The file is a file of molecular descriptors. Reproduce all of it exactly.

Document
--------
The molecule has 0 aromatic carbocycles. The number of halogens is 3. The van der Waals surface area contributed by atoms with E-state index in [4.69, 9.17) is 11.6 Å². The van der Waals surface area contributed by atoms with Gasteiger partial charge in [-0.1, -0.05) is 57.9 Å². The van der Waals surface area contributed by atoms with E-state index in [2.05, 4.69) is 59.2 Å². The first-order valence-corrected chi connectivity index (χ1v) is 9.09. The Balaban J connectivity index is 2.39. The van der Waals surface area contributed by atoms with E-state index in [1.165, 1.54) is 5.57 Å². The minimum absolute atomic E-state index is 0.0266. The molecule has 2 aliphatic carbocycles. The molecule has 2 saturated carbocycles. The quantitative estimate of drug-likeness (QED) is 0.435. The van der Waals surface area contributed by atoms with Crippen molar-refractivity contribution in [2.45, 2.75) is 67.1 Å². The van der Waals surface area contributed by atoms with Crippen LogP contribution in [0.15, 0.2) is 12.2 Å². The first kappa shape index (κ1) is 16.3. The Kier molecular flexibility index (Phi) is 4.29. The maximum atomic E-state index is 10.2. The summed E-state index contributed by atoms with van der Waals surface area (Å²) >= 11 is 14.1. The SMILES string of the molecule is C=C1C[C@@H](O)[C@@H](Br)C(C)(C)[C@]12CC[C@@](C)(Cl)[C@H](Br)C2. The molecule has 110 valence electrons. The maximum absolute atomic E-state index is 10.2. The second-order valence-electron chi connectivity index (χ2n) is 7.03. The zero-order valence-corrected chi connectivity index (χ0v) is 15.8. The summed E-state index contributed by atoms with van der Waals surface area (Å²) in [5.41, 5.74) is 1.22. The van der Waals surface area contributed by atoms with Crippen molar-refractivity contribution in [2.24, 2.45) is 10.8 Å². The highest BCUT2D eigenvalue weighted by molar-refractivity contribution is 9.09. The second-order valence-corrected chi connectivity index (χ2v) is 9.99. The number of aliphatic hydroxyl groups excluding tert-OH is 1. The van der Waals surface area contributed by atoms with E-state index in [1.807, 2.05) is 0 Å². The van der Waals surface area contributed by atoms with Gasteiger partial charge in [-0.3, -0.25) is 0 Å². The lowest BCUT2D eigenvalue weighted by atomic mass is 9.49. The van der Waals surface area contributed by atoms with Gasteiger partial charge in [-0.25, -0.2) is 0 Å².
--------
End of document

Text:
The molecule has 0 aromatic carbocycles. The number of halogens is 3. The van der Waals surface area contributed by atoms with E-state index in [4.69, 9.17) is 11.6 Å². The van der Waals surface area contributed by atoms with Gasteiger partial charge in [-0.1, -0.05) is 57.9 Å². The van der Waals surface area contributed by atoms with E-state index in [2.05, 4.69) is 59.2 Å². The first-order valence-corrected chi connectivity index (χ1v) is 9.09. The Balaban J connectivity index is 2.39. The van der Waals surface area contributed by atoms with E-state index in [1.165, 1.54) is 5.57 Å². The minimum absolute atomic E-state index is 0.0266. The molecule has 2 aliphatic carbocycles. The molecule has 2 saturated carbocycles. The quantitative estimate of drug-likeness (QED) is 0.435. The van der Waals surface area contributed by atoms with Crippen molar-refractivity contribution in [2.45, 2.75) is 67.1 Å². The van der Waals surface area contributed by atoms with Crippen LogP contribution in [0.15, 0.2) is 12.2 Å². The first kappa shape index (κ1) is 16.3. The Kier molecular flexibility index (Phi) is 4.29. The maximum atomic E-state index is 10.2. The summed E-state index contributed by atoms with van der Waals surface area (Å²) >= 11 is 14.1. The SMILES string of the molecule is C=C1C[C@@H](O)[C@@H](Br)C(C)(C)[C@]12CC[C@@](C)(Cl)[C@H](Br)C2. The molecule has 110 valence electrons. The maximum absolute atomic E-state index is 10.2. The second-order valence-electron chi connectivity index (χ2n) is 7.03. The zero-order valence-corrected chi connectivity index (χ0v) is 15.8. The summed E-state index contributed by atoms with van der Waals surface area (Å²) in [5.41, 5.74) is 1.22. The van der Waals surface area contributed by atoms with Crippen molar-refractivity contribution in [2.24, 2.45) is 10.8 Å². The highest BCUT2D eigenvalue weighted by molar-refractivity contribution is 9.09. The second-order valence-corrected chi connectivity index (χ2v) is 9.99. The number of aliphatic hydroxyl groups excluding tert-OH is 1. The van der Waals surface area contributed by atoms with E-state index in [1.807, 2.05) is 0 Å². The van der Waals surface area contributed by atoms with Gasteiger partial charge in [-0.3, -0.25) is 0 Å². The lowest BCUT2D eigenvalue weighted by atomic mass is 9.49. The van der Waals surface area contributed by atoms with Gasteiger partial charge in [-0.25, -0.2) is 0 Å².